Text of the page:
Jonathan Milne makes some genuine comments in his opinion piece on wharf jumping and our Kiwi culture around water.
I’m not in the habit of going on record making bizarre comments, at least not in relation to drowning fatalities and injuries related to water! I want to enter the discussion as I genuinely feel comments I made have been printed out of context in relation to this piece. My comments around a more diverse population, our Kiwi culture and the need to educate around water safety were made in relation to the general drowning problem we have in Aotearoa, not specifically to wharf jumping. Drowning remains the fourth highest cause of accidental death in New Zealand and we hold the unenviable position of having one of the highest preventable drowning tolls in the developed world.
Personally, I’m not a big fan of too much bureaucracy, nor wrapping our kids in cotton wool. I think it’s a reflection of modern day society. Bureaucracy will never replace common sense in my view. Water Safety New Zealand (WSNZ) is not a bureaucratic organisation, nor a Government Agency. We’re
We’re not the fun police. Quite the opposite, we want all Kiwis and visitors to this country to enjoy the water in whatever way, shape or form they like. We support and encourage all forms of safe
Wharf jumping (and other types of jumping) is just one type of activity that many Kiwi’s partake in. The vast majority of us play in the water in some way, shape or form and long may that continue. It’s part of who we are and what defines us to a certain extent. We’re an island nation. I myself grew up near the water and did a heap of boating, swimming and fishing; as well as my fair share of wharf jumping! I don’t think we should be telling people what not to do, or telling them ‘don’t do this’ or ‘don’t do that’. At WSNZ, we just want people (particularly males!) to check things out, including themselves, before they make decisions around water. I mean that in a broad sense, depending on the situation or activity. We’re about education and awareness, not trying to stop people enjoying our waterways. In fact, we’re lending our support to the NZ Bomb competition being held in Taupo this summer.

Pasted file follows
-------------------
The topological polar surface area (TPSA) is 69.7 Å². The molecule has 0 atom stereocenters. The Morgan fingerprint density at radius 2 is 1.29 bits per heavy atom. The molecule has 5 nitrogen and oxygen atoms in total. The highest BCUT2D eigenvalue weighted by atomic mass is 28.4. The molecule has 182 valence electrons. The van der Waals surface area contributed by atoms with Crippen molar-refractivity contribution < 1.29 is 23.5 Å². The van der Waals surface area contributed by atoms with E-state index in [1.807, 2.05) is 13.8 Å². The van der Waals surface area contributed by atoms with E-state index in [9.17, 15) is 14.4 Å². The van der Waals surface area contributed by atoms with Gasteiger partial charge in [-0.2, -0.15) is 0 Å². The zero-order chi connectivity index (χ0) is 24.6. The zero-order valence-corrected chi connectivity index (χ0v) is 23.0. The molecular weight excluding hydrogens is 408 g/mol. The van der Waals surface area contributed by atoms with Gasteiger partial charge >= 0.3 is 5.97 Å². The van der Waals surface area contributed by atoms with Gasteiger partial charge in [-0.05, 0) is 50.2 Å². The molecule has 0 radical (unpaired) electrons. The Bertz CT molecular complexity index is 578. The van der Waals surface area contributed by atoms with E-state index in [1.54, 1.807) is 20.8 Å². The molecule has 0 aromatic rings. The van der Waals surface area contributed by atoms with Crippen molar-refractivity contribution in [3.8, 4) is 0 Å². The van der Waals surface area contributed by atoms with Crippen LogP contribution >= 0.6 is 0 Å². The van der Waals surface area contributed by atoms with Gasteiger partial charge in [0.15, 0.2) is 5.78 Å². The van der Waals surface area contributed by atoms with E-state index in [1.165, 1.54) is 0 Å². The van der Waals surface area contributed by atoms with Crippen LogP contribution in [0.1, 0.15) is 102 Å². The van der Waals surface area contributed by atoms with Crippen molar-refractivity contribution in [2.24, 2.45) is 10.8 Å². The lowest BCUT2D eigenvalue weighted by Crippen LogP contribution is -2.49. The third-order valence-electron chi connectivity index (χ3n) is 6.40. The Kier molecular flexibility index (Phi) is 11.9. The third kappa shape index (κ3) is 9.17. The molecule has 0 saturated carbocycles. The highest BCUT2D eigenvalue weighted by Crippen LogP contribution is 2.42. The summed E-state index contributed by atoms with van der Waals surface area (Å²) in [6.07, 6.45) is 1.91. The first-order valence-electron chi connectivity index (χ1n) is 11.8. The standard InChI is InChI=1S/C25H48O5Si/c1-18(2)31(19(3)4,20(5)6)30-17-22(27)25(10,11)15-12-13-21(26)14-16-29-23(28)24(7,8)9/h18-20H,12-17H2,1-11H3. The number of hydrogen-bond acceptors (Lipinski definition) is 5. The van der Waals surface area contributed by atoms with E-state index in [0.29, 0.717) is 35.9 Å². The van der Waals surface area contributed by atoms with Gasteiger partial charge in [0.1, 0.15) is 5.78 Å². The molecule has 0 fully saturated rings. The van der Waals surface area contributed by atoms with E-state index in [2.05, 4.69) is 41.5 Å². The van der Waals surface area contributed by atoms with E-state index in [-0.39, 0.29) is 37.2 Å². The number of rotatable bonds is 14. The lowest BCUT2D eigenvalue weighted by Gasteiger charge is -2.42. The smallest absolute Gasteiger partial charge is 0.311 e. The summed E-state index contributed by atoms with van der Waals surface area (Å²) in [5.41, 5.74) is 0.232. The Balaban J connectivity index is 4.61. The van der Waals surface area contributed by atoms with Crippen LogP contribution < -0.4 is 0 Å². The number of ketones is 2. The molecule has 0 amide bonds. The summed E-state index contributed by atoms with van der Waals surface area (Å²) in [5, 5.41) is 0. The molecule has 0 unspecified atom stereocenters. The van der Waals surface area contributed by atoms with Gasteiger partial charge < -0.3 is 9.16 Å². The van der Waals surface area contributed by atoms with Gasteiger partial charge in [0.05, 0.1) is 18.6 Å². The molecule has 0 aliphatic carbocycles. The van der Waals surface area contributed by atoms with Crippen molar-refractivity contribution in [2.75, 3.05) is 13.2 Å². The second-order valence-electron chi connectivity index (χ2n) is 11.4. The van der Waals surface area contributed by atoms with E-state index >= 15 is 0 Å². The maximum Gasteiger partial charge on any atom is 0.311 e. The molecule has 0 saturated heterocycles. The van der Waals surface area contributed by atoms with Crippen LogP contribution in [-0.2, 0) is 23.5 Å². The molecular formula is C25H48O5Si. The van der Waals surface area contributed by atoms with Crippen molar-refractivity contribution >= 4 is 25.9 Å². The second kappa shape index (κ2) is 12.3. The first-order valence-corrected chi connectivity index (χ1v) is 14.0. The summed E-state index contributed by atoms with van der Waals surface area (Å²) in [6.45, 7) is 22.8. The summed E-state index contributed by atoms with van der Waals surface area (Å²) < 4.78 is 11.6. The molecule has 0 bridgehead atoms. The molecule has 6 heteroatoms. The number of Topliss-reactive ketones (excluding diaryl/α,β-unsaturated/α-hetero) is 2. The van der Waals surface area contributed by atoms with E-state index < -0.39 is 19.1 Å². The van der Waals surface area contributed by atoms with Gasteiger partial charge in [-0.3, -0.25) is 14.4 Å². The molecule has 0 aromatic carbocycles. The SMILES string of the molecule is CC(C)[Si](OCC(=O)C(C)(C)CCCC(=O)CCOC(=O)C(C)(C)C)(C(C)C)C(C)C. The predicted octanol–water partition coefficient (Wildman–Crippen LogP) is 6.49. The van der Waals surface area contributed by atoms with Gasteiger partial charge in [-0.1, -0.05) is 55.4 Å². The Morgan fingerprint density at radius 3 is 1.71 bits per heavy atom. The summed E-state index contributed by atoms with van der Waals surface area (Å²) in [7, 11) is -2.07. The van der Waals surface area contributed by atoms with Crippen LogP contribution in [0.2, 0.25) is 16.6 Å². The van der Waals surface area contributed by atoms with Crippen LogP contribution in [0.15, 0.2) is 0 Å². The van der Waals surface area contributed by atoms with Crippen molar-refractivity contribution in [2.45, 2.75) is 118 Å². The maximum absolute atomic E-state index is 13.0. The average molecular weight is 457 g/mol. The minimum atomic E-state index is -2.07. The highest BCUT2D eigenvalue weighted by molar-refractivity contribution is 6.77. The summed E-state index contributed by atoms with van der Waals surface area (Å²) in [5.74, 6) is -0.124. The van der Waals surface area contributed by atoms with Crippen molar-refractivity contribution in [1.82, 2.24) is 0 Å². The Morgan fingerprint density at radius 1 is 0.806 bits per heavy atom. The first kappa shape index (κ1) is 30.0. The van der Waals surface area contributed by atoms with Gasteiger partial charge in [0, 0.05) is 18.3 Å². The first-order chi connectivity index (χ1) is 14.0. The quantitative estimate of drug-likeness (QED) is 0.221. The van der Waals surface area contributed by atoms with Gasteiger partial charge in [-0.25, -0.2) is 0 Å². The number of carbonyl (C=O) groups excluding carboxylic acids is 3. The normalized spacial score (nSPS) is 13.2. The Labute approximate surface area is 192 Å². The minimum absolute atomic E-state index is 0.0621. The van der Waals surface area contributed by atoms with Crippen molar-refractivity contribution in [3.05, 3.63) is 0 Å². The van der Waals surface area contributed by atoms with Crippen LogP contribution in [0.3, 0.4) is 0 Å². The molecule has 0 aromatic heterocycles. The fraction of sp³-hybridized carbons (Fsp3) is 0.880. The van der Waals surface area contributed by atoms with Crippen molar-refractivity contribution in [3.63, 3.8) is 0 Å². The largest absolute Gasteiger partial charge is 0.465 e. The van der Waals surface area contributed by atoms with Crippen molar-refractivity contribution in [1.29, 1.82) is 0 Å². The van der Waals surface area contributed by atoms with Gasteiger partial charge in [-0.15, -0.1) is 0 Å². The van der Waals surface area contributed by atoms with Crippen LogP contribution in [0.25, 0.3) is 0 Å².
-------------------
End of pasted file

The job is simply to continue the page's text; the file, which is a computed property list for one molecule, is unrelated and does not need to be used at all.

My comments in relation to a diverse population are in relation to the changing face of the drowning problem. It’s true and it’s coming through in the drowning stats. The numbers who identify with different ethnicities is widening and it’s a reflection of
Good on you Jonathan for raising this topic. Your opinion piece is valid. Signage is one good and quick solution. I just want to provide some clarity and context from my perspective. Happy to pick up the phone and chat
Water Safety NZ